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Thread: Even Sun can't use Java

  1. #1
    Phil Weber Guest

  2. #2
    Kent Guest

    Re: Even Sun can't use Java


    I assume this is a shot at me? Ok, I'm a good sport so here is my response:

    I bought a Sun Blade workstation a few years back because I though it would
    be the best environment for me to do Java development. I was wrong! I sold
    it on ebay a month later.

    I commend the authors of this memo for their honesty in bringing up some
    serious issues with Java on the Solaris platform. It's better to face the
    problems head on rather than to stick ones head in the sand like M$ has done
    with the VB6 issues.

    The issues that really struck me were related to performance. As I'm sure
    none of you are aware, client apps written in Java are worthless on Solaris.
    Client side Java thrives on Window$, Mac O$X, and Linux where it is most
    important. Editors such as IntelliJ Idea and others are perfect examples
    of how great Java can be on the client.

    Other topics such as JRE size, version and what not don't concern me. $un
    really doesn't expect anyone to use Java on Solaris for anything other than
    serverside applications. So client side performance is probably not a priority.

    However embarassing this memo may be for $un, it should be a wakeup call
    to update Java on Solaris.


    "Phil Weber" <> wrote:

  3. #3
    Willy Van den Driessche Guest

    Re: Even Sun can't use Java

    Thanks for this link.
    For some time now, I have been worried about compatibility while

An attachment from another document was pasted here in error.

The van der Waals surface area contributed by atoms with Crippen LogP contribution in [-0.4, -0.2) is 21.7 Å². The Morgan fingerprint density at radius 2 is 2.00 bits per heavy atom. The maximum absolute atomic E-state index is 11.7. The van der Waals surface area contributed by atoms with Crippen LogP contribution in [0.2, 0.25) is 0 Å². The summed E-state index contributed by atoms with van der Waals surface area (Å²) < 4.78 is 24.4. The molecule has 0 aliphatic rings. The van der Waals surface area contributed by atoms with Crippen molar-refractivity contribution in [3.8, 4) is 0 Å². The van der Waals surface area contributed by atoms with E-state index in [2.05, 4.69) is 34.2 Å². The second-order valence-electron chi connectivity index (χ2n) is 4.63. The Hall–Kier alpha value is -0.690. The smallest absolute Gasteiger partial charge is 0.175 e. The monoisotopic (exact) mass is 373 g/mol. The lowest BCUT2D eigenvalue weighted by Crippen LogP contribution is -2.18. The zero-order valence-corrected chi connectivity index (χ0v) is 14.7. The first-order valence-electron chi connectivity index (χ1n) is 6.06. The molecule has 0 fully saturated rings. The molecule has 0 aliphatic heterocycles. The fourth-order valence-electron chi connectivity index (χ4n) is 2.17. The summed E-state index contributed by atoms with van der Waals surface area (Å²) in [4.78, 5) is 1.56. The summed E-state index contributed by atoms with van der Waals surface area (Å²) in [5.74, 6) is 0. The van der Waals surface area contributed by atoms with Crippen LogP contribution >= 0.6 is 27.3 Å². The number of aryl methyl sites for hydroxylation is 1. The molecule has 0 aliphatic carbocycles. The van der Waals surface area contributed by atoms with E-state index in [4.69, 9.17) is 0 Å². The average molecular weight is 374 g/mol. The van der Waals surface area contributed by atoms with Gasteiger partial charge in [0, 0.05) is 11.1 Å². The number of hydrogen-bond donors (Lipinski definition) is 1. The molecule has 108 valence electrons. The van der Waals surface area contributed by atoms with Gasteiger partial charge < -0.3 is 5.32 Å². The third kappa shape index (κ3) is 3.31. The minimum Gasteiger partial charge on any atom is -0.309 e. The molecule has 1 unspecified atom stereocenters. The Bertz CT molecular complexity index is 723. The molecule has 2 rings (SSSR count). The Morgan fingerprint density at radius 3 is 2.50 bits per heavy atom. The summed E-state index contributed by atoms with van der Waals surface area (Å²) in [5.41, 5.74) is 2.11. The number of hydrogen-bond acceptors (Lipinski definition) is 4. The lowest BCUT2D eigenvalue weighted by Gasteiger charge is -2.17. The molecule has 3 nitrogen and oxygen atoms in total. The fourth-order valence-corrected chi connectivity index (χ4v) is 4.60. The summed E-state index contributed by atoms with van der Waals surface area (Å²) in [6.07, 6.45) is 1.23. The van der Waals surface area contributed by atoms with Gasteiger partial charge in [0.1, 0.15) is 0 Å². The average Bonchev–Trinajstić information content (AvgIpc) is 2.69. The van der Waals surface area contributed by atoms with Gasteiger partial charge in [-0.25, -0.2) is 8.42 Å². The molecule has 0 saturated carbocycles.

Management clearly favors Java because it is claimed to be a cross-platform
    language. While in many respects this is true (although Swing is
    definitively a bridge too far), I have been mainly concerned with the
    backwards compatibility issues. It's sure nice to have someone else saying
    The problem is actually fundamental. In Java its simply a **** of a job
    (and that's **** as in DLL ****) to remain compatible. The different
    Versions of the java framework classes have been known be very incompatible.
    Anyway, without going to deep, it is worth noting that .NET doesn't provide
    means for compatibility either. The compatibility we have had up until now
    is not guaranteed for the future. The impact is that every application will
    need to carry it's own runtime in order to work.
    VB6 has a good (but not perfect) backward compatibility scheme, where the
    compiler actually warns you when you will break binary compatibility.
    Anyway, I think .NET is well-equipped to decorate its assemblies (with
    assembly-level attributes ?) in such a way so that developers can be made
    aware of the level of future compatibility that will be guaranteed. Maybe a
    market for some third party ?
    For a work in progress :
    "Phil Weber" <> schreef in bericht

  4. #4
    Phil Weber Guest

    Re: Even Sun can't use Java

    > I assume this is a shot at me?

    Kent: If the shoe fits... ;-)
    Phil Weber

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